What is the Pool of London?

For nearly 130 years, Tower Bridge has stood as the physical and symbolic gateway to London, spanning the historic heart in a stretch of the Thames that is known as the Pool of London.

The Pool starts at London Bridge and flows downstream beneath Tower Bridge, to where the river bends to the north between Rotherhithe and Wapping. It is divided into two parts, the Upper Pool and the Lower Pool. The Upper Pool runs from London Bridge and the Cherry Garden Pier, in Bermondsey. The Lower Pool consists of the section between Cherry Garden Pier to Limekiln Dock, Limehouse.

From Tower Bridge's high-level Walkways, you can see the entire Pool of London, 33.5 metres above road level. It's quite an unforgettable sight.

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How did the Thames get its name?

Just a few years after the Roman invasion in 43 AD, a small trading settlement was established on hills on the north side of the river. The name for that settlement? Londinium. 

The river’s name is even older, although its origin is not fully known. It is believed 'Thames', from Middle English Temese, is derived from the Celtic name for river, Tamesas, recorded in Latin as Tamesis. The syllable 'tam' indicates 'smooth' or 'wide-spreading', while 'esa' steam from a root meaning 'running water'. What is certain, however, is that the 'Thames' is one of the most ancient names recorded in England.

In any case, 2,000 years ago, the river was very different to the one you see today.

Image: Plan of London from 1833, showing the supposed topography of Roman London © London Metropolitan Archives

Aerial photo Tower Bridge and London Bridge

The Thames then and now

Over a thousand years ago, the Thames was wider, with large areas of marshland stretching off to the south. The incoming tide reached a series of small gravel islands, where Roman engineers spanned the river, creating the first London Bridge. 

London’s geographical position helped it grow. Taking advantage of the river’s natural flow, ships would enter the Thames estuary between Kent and Essex, and the incoming tide would bring them effortlessly up to the capital. To return to the English Channel, they waited for the next outgoing tide. A thriving port developed in the Pool of London.

In modern times, rivers and seas are often seen as barriers to be crossed. By contrast, until the invention of the railways in the 1800s, travel by water was a far more efficient way to move goods and people than trying to go by land.

Butler's Wharf by Otto Berkeley

Where is the port today?

The size of shipping has grown over the centuries, while the port has slowly moved further and further downstream to the east.

Back in the 1500s, ships usually weighed around 150 tonnes. By the early 1800s, vessels could weigh around 500 tonnes, reaching 7,000 tonnes in the 1900s - in 1909, the Pool came under the jurisdiction of the Port of London Authority, founded on 31 March of the same year.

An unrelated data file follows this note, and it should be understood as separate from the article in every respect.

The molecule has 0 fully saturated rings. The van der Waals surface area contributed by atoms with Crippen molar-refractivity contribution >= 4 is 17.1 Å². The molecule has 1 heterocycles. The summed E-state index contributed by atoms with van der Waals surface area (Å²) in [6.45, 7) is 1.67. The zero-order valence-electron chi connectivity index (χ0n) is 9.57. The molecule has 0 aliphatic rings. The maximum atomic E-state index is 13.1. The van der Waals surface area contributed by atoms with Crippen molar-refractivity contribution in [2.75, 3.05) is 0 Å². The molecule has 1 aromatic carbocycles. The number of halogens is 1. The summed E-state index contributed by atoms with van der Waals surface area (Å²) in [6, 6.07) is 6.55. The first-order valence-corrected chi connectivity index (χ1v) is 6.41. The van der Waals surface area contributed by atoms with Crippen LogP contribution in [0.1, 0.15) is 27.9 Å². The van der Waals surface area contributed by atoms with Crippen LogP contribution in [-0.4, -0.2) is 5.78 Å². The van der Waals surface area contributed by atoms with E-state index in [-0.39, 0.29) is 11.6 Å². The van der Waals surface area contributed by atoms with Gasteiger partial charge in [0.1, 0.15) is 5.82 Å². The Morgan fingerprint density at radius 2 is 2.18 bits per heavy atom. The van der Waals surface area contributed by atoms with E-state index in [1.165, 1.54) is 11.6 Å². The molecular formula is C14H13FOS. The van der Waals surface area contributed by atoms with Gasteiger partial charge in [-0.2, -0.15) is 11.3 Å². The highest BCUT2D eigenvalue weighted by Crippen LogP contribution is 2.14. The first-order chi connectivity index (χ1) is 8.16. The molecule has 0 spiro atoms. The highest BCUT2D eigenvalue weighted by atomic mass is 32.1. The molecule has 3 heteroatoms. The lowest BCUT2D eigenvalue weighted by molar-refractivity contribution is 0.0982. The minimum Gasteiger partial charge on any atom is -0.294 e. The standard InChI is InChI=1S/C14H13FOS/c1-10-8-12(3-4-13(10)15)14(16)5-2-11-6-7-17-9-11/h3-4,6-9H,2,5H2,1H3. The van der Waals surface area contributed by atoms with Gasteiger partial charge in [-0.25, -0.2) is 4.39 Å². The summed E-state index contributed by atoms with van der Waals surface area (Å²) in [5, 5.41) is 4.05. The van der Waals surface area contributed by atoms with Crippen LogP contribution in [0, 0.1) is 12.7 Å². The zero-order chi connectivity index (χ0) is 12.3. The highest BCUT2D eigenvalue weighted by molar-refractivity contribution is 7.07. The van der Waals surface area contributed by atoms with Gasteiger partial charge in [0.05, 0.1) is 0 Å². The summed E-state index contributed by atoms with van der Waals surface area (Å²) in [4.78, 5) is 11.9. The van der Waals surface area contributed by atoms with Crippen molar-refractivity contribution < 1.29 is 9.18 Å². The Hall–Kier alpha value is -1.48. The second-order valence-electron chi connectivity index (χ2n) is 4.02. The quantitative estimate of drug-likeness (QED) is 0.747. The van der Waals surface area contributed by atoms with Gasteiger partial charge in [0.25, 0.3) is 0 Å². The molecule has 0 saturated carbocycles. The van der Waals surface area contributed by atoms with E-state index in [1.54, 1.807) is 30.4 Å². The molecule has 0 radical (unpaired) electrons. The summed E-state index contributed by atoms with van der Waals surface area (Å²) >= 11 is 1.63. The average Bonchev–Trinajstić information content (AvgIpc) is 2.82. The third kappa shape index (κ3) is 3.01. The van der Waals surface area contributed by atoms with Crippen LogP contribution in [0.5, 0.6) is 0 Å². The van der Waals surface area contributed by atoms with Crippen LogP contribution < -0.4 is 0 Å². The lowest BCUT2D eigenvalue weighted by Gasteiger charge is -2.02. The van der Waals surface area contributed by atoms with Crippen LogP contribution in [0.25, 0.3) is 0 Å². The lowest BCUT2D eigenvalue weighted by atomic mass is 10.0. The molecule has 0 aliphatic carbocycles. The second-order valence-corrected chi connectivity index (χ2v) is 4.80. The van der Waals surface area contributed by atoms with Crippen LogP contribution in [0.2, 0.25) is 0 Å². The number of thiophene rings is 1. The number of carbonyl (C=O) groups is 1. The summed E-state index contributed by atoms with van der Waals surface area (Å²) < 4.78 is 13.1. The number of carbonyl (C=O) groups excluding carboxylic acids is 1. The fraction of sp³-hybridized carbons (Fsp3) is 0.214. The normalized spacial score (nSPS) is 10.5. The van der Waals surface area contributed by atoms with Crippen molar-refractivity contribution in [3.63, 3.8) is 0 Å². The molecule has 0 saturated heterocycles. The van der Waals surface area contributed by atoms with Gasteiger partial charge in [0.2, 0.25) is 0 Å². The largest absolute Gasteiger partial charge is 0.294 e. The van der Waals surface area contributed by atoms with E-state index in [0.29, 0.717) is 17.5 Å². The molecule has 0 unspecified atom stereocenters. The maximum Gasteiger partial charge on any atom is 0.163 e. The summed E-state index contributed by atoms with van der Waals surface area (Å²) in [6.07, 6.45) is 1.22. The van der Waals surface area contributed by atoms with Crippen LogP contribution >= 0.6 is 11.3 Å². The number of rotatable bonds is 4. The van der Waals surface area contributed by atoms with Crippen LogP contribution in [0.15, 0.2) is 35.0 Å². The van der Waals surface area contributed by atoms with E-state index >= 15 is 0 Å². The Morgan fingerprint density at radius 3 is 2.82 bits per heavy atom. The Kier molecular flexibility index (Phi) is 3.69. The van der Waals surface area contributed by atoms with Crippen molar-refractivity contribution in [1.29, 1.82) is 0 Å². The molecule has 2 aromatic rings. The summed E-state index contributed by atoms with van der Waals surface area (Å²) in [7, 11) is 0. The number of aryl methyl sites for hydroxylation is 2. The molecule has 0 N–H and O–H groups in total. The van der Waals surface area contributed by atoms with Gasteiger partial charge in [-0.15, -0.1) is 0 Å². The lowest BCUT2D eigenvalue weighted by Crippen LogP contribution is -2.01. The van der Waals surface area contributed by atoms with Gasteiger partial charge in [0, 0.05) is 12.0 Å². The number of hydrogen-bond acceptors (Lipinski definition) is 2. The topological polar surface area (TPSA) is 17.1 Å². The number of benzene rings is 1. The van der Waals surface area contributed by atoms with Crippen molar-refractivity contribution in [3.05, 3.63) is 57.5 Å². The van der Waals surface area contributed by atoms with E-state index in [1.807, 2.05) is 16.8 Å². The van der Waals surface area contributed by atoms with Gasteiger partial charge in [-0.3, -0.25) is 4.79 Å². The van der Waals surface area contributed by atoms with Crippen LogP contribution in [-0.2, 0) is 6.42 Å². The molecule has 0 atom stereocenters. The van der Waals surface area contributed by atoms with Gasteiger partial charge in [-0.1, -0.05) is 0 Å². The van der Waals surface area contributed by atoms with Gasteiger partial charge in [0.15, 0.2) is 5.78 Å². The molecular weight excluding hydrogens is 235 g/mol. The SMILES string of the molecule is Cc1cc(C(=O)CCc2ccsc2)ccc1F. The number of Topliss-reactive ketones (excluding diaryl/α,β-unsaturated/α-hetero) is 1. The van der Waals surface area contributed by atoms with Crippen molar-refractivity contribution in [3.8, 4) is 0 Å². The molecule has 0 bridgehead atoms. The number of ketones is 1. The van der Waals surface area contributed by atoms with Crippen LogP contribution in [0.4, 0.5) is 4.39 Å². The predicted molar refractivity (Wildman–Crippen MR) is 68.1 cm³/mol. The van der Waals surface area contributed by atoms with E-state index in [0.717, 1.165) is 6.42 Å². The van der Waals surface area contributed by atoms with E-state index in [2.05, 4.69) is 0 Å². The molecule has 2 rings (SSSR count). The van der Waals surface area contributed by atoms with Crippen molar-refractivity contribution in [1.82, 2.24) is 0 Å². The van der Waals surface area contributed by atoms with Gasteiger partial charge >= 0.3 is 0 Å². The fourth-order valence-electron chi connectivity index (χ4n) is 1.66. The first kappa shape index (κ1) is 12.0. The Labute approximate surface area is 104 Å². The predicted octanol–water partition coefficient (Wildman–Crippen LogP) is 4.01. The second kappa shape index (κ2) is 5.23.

Container ships weighing up to 200,000 tonnes now use the London Gateway, about 50 miles downstream. To put that in perspective, HMS Belfast, which you can see from Tower Bridge, weighs in at a 'mere' 10,000 tonnes.

With the Pool of London seeming quiet these days, it’s perhaps a little hard to imagine that when Tower Bridge was completed in 1894, this was the busiest port in the world, with goods such as cotton, sugar and tea coming and going to all parts of the globe.

75% of London’s fresh food, for instance, was unloaded at the warehouses in the Pool. These warehouses can be seen on the south side at Hay’s Galleria, Butler’s Wharf and the Shad Thames.

Image: Butler's Wharf photographed from Tower Bridge's high-level East Walkway © Otto Berkeley

Tower Bridge under construction

A busy city

By the 1880s, a new river crossing had become a desperate priority as the population of London boomed. While the port and the city flourished, there was no permanent river crossing between London Bridge and the sea.

The importance of the port and the volume of shipping was the main reason why Tower Bridge was designed to raise, to allow unhindered access to the upper reaches of the Pool.

Until the 1930s, the Bridge would lift around a whopping 9,000 times a year!

Even though the docks have moved far to the east, the Thames is still an important transport artery.

London remains one of the country’s busiest ports. And as for Tower Bridge, it continues to lift around 800-1,000 times a year, allowing ships in and out of the Upper Pool, between London Bridge and the Cherry Garden Pier.

Discover inside Tower Bridge and experience our high-level Walkways, around 42 metres above the Thames.

More to explore

There is so much more to discover inside Tower Bridge, from the unique views of London to the history of the landmark.